And, in my view, the piece d’resistance: how he saw and described India.

“She is a myth and an idea, a dream and a vision. And yet very real and present and pervasive. There are terrifying glimpses of dark corridors, which seem to lead back to primeval night, but also there is the fullness of warmth of the day about her. Shameful and repellant, she is occasionally, perverse and obstinate, sometimes even a little hysteric, this lady with a past, but she is very lovable and none of her children can forget her wherever they go or whatever strange fate befalls them. For she is part of them in her greatness as well as her failings, and they are mirrored in those deep eyes of hers that they had been so much of life’s passion and joy and folly, and looked down into wisdom’s well.”

Yet Nehru died a brooding man, somewhat disappointed and dejected and even a little disillusioned. In 1962, as Prof Gupta recalls, he told his friend Marie Seton: “People have become more brutal, in thought, speech and action.” He went on: “All the graciousness and gentleness of life seem to have ebbed away.” There were at least three dimensions to this depression. The first was his illness. The second was the decline in India’s parliamentary democracy. And the third was the behaviour of the Chinese in 1962-63.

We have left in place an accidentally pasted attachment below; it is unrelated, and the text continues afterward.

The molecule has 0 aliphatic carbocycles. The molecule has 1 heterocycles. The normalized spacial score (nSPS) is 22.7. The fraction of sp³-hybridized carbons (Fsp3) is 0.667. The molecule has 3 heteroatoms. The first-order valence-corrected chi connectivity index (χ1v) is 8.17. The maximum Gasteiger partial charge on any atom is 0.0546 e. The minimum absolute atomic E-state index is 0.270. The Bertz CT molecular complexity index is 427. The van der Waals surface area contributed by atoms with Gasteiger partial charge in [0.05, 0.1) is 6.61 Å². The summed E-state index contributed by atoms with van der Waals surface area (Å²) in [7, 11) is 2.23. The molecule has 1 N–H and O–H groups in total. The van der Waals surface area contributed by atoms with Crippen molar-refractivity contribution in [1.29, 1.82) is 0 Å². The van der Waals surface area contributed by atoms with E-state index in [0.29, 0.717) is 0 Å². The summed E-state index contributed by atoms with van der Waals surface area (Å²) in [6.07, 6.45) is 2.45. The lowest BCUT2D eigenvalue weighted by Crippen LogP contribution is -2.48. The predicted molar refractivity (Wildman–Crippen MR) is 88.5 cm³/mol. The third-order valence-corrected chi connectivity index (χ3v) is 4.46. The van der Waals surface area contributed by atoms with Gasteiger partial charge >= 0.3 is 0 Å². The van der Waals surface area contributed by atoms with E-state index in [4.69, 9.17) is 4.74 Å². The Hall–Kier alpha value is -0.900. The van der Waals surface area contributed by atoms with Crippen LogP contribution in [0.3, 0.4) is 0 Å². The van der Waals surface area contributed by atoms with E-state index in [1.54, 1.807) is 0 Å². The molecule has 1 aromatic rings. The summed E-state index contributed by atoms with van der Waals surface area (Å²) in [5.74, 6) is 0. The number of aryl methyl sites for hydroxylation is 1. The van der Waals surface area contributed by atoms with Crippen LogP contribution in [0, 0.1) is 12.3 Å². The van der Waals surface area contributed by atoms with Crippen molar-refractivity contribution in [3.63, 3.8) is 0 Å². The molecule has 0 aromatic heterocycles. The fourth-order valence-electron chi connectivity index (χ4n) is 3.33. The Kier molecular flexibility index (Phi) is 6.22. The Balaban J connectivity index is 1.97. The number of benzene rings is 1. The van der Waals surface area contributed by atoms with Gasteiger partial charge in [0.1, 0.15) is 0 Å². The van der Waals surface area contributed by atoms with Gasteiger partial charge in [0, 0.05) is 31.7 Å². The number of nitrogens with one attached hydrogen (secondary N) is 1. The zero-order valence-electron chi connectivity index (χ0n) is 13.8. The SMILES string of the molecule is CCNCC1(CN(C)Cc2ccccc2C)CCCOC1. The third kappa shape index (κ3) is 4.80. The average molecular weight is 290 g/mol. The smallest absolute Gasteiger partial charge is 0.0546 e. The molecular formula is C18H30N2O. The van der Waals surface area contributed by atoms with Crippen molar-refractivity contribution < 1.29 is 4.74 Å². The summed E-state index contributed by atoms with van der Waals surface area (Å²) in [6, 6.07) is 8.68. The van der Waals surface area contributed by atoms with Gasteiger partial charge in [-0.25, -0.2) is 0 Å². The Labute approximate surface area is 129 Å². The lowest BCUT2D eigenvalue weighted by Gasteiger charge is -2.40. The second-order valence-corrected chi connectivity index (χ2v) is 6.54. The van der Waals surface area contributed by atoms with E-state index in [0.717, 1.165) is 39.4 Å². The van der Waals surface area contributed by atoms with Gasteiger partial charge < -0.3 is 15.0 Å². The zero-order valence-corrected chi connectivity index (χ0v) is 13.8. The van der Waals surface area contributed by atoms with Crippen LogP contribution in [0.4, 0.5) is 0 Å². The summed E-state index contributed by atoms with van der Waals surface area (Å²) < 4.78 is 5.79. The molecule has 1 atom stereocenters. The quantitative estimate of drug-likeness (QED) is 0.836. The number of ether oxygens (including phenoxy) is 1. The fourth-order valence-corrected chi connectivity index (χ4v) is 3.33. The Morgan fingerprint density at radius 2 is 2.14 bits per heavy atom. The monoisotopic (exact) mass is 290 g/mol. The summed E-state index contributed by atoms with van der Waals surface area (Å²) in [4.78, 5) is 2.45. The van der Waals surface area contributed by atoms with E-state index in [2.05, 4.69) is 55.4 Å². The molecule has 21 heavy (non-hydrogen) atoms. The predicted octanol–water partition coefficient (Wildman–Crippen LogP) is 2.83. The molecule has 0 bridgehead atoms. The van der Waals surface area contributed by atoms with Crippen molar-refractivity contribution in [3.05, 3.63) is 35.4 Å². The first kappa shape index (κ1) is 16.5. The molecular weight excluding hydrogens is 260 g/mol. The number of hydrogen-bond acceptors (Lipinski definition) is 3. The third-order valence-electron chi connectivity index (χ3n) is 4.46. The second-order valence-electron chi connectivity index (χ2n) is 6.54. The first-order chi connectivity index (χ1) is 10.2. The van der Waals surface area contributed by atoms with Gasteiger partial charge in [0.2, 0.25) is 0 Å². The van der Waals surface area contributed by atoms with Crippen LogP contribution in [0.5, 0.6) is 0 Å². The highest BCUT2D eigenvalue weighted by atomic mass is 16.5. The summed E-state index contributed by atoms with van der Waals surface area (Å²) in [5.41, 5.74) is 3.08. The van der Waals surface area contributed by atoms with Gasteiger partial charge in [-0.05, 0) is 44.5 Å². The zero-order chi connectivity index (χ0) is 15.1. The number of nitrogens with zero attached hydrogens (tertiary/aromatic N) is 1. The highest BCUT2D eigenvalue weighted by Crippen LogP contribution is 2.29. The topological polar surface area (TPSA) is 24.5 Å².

Prof Rakesh Gupta’s book can be described as a toure d’force, as few people could even think of portraying the essence of Nehru through his use of metaphore.

The reviewer, a former Pro-Vice-Chancellor of Delhi University and an erstwhile nominated Member of the Rajya Sabha, headed the Department of East Asian Studies in the Indian School of International Studies, and subsequently the Department of Chinese and Japanese Studies in the Delhi University.

ISSN (Mainstream Online) : 2582-7316 | Privacy Policy|
Notice: Mainstream Weekly appears online only.